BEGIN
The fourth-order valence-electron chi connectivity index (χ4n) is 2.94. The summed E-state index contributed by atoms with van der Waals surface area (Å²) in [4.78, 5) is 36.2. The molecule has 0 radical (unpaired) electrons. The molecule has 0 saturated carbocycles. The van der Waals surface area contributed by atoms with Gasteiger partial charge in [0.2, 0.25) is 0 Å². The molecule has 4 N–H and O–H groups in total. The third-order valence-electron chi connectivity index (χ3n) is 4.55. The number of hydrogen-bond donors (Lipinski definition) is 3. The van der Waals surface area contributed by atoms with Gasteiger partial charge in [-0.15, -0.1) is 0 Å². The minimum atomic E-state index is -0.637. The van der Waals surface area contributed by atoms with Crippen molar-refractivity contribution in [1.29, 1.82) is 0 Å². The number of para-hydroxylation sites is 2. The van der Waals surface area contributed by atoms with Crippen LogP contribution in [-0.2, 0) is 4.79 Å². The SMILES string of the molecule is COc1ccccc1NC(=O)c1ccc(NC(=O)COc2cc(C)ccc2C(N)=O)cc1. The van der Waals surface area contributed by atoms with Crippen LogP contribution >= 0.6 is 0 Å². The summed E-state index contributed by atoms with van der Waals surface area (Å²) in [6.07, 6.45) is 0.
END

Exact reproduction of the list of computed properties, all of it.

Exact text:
The fourth-order valence-electron chi connectivity index (χ4n) is 2.94. The summed E-state index contributed by atoms with van der Waals surface area (Å²) in [4.78, 5) is 36.2. The molecule has 0 radical (unpaired) electrons. The molecule has 0 saturated carbocycles. The van der Waals surface area contributed by atoms with Gasteiger partial charge in [0.2, 0.25) is 0 Å². The molecule has 4 N–H and O–H groups in total. The third-order valence-electron chi connectivity index (χ3n) is 4.55. The number of hydrogen-bond donors (Lipinski definition) is 3. The van der Waals surface area contributed by atoms with Gasteiger partial charge in [-0.15, -0.1) is 0 Å². The minimum atomic E-state index is -0.637. The van der Waals surface area contributed by atoms with Crippen molar-refractivity contribution in [1.29, 1.82) is 0 Å². The number of para-hydroxylation sites is 2. The van der Waals surface area contributed by atoms with Crippen LogP contribution in [-0.2, 0) is 4.79 Å². The SMILES string of the molecule is COc1ccccc1NC(=O)c1ccc(NC(=O)COc2cc(C)ccc2C(N)=O)cc1. The van der Waals surface area contributed by atoms with Crippen LogP contribution >= 0.6 is 0 Å². The summed E-state index contributed by atoms with van der Waals surface area (Å²) in [6.07, 6.45) is 0.